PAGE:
Injured ‘Bird’ Asks Mumbai Children To Cut Out Glass-coated Manja

For Immediate Release:

11 January 2012


Benazir Suraiya; [email protected]

Bhuvaneshwari Gupta; [email protected]

PETA Will Distribute ‘Kind Kites’ Urging Youngsters to Spare Birds on Makar Sankranti

Mumbai – An activist wearing a costume of a bird entangled in manja string and coated with blood will hold a sign in the shape of a kite that reads, “Cut Out Glass-Coated Manja, Not Wings”, as members of People for the Ethical Treatment of Animals (PETA) India distribute manja-free “kind kites” to children. Their point? That glass-coated manja is responsible for the injuries and deaths of humans and thousands of birds and that kites should be flown using plain cotton string. In 2009, the Mumbai Police issued a circular prohibiting the production and sale of the deadly manja, but the cruel string is still often used in the city.

When: Wednesday, 11 January, 1 pm sharp

Where: Outside St. Xavier’s Boys’Academy, 40 A, New Marine Lines, Opposite Churchgate Station, Mumbai 400 020

“Most children naturally love animals and would choose never to use glass or metal coated manja if they knew it hurt and kills people and birds”, says PETA India’s Bhuvaneshwari Gupta. “Anyone who uses cruel manja despite the ban  must accept full responsibility for every bird and every human who is injured or killed by this deadly product.”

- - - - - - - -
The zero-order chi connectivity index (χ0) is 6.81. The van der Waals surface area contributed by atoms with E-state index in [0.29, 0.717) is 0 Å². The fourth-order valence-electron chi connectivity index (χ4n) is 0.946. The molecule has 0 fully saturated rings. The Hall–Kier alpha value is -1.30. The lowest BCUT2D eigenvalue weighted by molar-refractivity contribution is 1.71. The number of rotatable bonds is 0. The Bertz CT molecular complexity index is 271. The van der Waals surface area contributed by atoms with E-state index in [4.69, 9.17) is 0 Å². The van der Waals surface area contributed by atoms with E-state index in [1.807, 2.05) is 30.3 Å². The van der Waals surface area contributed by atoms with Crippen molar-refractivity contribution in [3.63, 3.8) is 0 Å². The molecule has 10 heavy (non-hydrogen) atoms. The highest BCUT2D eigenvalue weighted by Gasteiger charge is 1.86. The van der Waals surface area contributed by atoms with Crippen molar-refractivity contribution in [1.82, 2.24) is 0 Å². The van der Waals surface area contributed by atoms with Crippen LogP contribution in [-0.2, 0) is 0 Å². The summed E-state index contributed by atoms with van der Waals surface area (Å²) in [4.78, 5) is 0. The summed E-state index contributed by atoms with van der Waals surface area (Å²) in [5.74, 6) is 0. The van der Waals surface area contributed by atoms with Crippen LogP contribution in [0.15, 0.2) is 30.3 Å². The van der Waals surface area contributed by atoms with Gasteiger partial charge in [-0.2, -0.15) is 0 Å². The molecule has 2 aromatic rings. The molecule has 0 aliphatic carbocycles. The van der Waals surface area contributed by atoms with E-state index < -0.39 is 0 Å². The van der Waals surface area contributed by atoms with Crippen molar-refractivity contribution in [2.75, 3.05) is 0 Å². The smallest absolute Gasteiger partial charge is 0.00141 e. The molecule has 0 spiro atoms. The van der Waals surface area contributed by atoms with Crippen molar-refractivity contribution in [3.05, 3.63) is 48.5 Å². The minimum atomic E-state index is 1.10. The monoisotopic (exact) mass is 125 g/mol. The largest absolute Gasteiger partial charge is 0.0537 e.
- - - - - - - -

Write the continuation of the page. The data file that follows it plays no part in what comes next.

In January 2011 in Hyderabad, 23 pigeons were killed on one day and approximately 167 injured birds were rescued by animal welfare activists. Pigeons, black kites, crows and barn owls suffered fractures, wing cuts and nerve damage. Also injured were two parrots, an eagle and a cat. A bird rescuer in Ahmedabad estimates that 2,000 birds are injured every year during Uttarayan in the city and that 500 of them die from their injuries.
Manja is also deadly to human residents. During Uttarayan in January 2010, several people died and nearly 250 others were injured in Gujarat alone. One fatality occurred when a manja string became entangled around an Ahmedabad resident’s throat. The 30-year-old man bled to death before he could seek medical attention. The Gujarat government has now imposed a notification seeking the complete ban on Chinese and any kind of plastic threads to fly kites on the state. In Chennai, flying kites in residential areas is now a non-bailable offence. The ban went into effect in 2007 after an 8-year-old boy died after being cut by manja. Last year, the chief justice of Pakistan banned manja in the Punjab province of that country.

For more information, please visit A copy of PETA India’s report on damage caused by manja is available upon request.